A tree forms callous tissue to cover wounds. How quickly a tree heals depends on the size of the wound and where it’s cut.
The Sugar Maple cross-section at the top of this post shows a well healed wound. You can see the cut and the callous tissue that closed the wound.
Below is the same wound from the outside.
This Choke Cherry stump grew around suckers cut years before. I can’t say the tree was ‘healing’ but the picture demonstrates how a tree envelops objects.
In elementary school we’re taught to count a trees rings to learn the trees age. Growth rings also give us a clue to a trees health.
The growth rings on this White Oak are very close for many years. There may have been a drought, lighting strike or a pest attacking the tree.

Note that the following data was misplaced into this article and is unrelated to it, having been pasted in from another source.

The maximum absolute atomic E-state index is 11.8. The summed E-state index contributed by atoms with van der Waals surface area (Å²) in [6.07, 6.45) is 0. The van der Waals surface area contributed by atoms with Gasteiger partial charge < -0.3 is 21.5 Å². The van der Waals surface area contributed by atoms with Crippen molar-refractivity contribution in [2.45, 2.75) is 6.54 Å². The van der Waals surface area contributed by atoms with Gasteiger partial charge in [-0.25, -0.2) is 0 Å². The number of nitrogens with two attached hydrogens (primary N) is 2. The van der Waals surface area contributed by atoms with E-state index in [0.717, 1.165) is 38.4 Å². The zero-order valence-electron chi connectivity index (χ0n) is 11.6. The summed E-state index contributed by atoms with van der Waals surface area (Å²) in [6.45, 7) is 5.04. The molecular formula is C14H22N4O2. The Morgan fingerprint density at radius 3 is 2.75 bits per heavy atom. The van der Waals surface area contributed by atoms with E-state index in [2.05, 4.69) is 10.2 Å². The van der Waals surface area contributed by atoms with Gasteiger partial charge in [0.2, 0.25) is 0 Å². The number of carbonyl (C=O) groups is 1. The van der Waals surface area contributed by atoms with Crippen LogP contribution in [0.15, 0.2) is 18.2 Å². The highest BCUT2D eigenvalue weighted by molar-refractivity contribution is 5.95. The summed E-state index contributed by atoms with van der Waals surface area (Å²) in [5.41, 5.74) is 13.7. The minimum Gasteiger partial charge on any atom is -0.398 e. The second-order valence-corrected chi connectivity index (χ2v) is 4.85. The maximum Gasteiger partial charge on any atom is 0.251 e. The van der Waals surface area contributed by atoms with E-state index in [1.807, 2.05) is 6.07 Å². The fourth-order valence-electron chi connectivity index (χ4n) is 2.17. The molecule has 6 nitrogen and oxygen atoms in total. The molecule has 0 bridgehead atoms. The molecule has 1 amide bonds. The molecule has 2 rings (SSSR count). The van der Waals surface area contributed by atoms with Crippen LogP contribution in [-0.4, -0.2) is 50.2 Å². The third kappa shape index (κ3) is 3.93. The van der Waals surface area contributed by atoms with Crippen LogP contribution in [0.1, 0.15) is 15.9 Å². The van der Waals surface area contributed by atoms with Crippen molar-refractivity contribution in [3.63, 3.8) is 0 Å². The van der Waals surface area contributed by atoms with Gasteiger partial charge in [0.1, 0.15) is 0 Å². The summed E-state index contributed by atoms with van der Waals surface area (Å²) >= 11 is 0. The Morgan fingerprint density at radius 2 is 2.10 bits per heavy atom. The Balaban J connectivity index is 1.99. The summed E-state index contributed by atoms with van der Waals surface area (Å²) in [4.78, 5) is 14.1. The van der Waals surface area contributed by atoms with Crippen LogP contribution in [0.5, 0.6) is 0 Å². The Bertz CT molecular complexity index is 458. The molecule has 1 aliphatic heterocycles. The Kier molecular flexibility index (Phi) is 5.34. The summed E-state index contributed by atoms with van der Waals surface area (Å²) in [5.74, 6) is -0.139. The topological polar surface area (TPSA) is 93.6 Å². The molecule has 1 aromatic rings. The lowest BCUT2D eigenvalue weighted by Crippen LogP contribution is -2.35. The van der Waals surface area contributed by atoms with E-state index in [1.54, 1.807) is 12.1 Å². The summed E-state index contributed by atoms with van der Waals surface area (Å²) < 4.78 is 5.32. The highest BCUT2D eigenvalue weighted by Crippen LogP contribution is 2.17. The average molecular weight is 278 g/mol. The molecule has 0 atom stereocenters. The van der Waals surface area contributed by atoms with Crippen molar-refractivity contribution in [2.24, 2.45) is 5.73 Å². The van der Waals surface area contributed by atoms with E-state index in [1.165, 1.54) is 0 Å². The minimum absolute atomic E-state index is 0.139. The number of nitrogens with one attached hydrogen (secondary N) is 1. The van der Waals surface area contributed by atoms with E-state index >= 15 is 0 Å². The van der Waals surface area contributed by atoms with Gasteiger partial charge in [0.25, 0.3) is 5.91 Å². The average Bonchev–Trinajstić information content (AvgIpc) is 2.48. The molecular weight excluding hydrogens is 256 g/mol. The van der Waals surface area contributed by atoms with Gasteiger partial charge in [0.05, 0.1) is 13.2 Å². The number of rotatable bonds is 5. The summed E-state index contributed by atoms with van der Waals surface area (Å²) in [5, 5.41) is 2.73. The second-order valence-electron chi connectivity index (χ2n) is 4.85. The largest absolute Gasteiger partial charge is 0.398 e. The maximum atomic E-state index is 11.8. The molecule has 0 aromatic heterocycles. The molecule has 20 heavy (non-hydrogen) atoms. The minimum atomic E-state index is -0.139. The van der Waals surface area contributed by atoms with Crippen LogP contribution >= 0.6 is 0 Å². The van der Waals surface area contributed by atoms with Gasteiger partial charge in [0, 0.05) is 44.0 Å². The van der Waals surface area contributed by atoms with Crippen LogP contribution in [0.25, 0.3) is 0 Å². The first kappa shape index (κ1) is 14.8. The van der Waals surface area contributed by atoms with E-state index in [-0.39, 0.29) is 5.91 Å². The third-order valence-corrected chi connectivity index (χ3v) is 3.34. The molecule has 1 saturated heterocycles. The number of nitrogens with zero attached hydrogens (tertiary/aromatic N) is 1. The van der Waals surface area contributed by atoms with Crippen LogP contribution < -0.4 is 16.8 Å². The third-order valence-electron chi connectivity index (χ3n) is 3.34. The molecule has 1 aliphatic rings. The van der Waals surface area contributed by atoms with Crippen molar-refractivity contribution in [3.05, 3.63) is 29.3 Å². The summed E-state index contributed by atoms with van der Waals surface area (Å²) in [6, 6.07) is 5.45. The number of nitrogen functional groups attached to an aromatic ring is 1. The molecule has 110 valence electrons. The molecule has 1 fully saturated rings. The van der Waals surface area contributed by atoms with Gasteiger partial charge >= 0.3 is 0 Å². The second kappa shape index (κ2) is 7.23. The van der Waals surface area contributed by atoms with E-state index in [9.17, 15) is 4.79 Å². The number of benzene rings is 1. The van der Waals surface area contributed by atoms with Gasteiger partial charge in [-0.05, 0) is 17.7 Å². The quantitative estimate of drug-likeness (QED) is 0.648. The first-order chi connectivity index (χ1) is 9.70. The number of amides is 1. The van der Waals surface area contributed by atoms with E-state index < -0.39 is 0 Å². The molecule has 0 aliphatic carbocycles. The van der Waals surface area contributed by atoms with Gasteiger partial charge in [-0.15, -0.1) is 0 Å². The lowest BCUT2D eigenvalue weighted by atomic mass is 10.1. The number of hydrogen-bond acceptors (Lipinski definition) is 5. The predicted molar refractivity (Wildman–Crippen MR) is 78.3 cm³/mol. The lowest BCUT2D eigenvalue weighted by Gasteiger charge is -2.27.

The rings are so close because the tree was healing from pruning and lost a lot of its canopy causing stunted growth.
The Three Cut Method of Pruning
When splitting wood I see all kinds of neat things demonstrating how trees grow. The video below showcases healed wounds and shows the three cut method for pruning trees.
If you just want to learn about the three cut method skip to the second half of the video.